Actively Managed Funds vs. Vanguard Index Funds Update

It has been more than a year since I last ran a comparison between my actively managed funds and low-cost Vanguard index funds. After the huge losses in stock markets last year, I am more interested in seeing how my funds have performed in 2008 and how they compared against Vanguard funds. To compare, I am using the same Vanguard funds as I have used before for the sake of consistency:

  • Alpine Dynamic Dividend (ADVDX) vs. Vanguard Mid Capitalization Index (VIMSX)
  • Buffalo Small Cap (BUFSX) vs. Vanguard Small Cap Growth Index (VISGX)
  • CGM Focus (CGMFX) vs. Vanguard PRIMECAP (VPMCX)
  • Dodge & Cox Stock (DODGX) vs. Vanguard Value Index (VIVAX)
  • Dodge & Cox International Stock (DODFX) vs. Vanguard International Value (VTRIX)
  • Oakmark Equity & Income (OAKBX) vs. Vanguard STAR (VGSTX)
  • T. Rowe Price Small-Cap Value (PRSVX) vs. Vanguard Small Cap Value Index (VISVX)
  • T. Rowe Price New Era (PRNEX) vs. Vanguard Energy (VGENX)
  • Third Avenue Real Estate Value (TAREX) vs. Vanguard REIT Index (VGSIX)
  • Tocqueville Gold (TGLDX) vs. Vanguard Precious Metals and Mining (VGPMX)

Why am I using actively managed funds in taxable account instead of index funds? I am not against using index funds. In fact, I am using index funds in IRA, 401(k), and 529 accounts. The main reason for me to buy actively managed funds is that when I started investing years ago, I didn’t have much money to buy Vanguard funds which usually need a $3,000 minimum to start, but I still wanted different asset classes in my portfolio. So instead of waiting to accumulate enough money to buy Vanguard funds, I started to invest in active funds with low minimum and have been buying these funds monthly with automatic investment plans. Now after all these years, I think it doesn’t too much sense to dump these funds and started all over again. So, yes, I’ll stick with them.

Now let’s see how my funds did last year (all data from

My fund ER (%) Yield (%)
2008 return Vanguard fund ER (%)
Yield (%)
2008 return
ADVDX 1.15 30.89 -49.0% VIMSX 0.21 1.95 -41.8%
BUFSX 1.00 0.0 -29.8% VISGX 0.22 0.85 -40.0%
CGMFX 1.27 0.82 -48.2% VPMCX 0.43 1.05 -32.4%
DODGX 0.52 2.34 -43.3% VIVAX 0.20 4.09 -36.0%
DODFX 0.65 4.0 -46.7% VTRIX 0.42 4.23 -41.7%
OAKBX 0.81 1.74 -16.2% VGSTX 0.31 4.10 -25.1%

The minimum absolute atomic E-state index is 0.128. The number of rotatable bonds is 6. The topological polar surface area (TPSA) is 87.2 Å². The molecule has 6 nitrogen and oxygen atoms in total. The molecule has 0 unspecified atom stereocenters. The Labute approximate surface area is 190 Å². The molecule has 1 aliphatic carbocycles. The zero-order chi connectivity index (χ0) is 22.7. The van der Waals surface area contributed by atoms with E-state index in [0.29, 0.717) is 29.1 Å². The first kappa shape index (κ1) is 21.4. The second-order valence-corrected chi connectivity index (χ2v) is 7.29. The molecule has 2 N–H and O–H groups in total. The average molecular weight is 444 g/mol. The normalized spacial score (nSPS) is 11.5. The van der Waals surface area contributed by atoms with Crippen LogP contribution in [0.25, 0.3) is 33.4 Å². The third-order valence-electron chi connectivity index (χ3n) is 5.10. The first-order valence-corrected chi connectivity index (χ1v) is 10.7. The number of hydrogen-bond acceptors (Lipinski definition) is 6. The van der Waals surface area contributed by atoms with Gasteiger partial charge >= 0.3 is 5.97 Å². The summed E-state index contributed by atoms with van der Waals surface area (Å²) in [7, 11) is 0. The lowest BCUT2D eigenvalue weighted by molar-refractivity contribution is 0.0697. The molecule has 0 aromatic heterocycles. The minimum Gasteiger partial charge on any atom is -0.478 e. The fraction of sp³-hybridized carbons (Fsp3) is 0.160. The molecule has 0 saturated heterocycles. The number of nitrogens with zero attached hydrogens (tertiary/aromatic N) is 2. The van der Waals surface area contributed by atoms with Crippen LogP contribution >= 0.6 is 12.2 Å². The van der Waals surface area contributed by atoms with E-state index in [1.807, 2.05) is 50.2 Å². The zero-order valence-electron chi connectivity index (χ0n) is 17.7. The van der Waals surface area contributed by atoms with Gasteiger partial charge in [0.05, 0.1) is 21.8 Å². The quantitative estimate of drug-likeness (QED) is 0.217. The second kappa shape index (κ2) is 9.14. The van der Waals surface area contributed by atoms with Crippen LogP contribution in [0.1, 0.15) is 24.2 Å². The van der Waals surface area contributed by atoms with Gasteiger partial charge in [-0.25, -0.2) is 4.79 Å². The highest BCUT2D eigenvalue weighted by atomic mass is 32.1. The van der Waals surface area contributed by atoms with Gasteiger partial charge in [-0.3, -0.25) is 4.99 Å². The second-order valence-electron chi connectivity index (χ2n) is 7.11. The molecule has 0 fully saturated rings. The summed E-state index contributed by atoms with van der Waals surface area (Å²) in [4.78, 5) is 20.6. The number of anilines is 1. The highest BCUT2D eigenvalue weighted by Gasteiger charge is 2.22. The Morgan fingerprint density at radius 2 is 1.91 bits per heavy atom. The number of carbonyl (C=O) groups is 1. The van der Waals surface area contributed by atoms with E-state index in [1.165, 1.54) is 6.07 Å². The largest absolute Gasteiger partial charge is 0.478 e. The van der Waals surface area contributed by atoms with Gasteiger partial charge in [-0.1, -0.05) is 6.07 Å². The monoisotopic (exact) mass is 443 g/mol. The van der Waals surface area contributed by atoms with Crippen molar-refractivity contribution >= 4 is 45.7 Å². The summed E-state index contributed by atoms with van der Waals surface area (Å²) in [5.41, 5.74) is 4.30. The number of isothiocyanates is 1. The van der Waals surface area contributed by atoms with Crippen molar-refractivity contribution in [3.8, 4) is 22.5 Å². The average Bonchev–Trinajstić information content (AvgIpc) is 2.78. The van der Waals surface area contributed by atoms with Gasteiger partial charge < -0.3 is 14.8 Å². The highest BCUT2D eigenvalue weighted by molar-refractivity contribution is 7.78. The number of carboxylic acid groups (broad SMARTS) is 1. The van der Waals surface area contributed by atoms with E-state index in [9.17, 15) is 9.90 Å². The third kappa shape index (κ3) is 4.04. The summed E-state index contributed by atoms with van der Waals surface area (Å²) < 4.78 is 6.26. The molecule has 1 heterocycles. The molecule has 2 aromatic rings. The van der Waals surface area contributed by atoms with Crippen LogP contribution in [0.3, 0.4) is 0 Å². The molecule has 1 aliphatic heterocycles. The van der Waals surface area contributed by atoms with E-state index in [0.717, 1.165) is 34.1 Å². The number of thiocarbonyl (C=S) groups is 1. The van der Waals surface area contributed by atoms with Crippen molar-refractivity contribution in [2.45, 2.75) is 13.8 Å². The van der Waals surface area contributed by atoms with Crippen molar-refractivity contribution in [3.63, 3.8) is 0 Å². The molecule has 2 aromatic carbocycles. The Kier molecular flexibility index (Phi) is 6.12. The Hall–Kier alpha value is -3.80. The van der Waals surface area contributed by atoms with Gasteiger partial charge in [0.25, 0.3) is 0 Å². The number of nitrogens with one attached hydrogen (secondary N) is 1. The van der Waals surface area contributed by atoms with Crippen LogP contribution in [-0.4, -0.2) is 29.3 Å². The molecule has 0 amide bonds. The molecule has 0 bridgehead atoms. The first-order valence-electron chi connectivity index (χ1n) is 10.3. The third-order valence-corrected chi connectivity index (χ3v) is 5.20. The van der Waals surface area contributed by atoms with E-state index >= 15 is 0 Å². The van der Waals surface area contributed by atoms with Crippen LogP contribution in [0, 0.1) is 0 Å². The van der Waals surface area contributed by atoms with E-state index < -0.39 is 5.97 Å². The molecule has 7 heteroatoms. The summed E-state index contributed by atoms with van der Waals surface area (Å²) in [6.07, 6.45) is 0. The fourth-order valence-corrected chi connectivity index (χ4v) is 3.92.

PRSVX 0.81 1.07 -28.6% VISVX 0.22 2.90 -32.1%
PRNEX 0.63 1.63 -50.2% VGENX 0.25 2.71 -42.9%
TAREX 1.12 2.86 -44.7% VGSIX 0.20 8.06 -37.1%
TGLDX 1.42 0.0 -34.9% VGPMX 0.28 5.24 -56.0%

If using S&P 500 as the benchmark, which lost some 38% in 2008, then there’s not much for me to cheer about, really. Except, OAKBX, which invests one third of its assets in bonds, all other funds returned miserably last year. Given the portion of fixed income investments in OAKBX, the performance of the fund came as no surprise. The same has happened to one of the Lazy Portfolios I discussed before.

Among my funds, those hit the hardest were 1) funds invested in energy/oil, such as CGMFX and PRNEX, after what happened to oil prices in the second half of 2008; 2) funds have big exposure in foreign markets, such as ADVDX and DODFX. Even though ADVDX isn’t categorized as a foreign fund, it does have a quarter of its assets invested in foreign stocks. The real surprise came from the two small-cap funds I own, BUFSX and PRSVX, both beat their Vanguard counterparts easily. For 2008, the small-cap Russell 200o index returned -35%, a little better than the S&P 500. If the economy recovers this year, will small-cap continue to outperform large-cap?

One thing I noticed other than the performance difference while compiling the list is that some of my funds actually incresed their expense ratiso (ER), but Vangurad funds kept cutting costs each year. Another reason to buy index funds?

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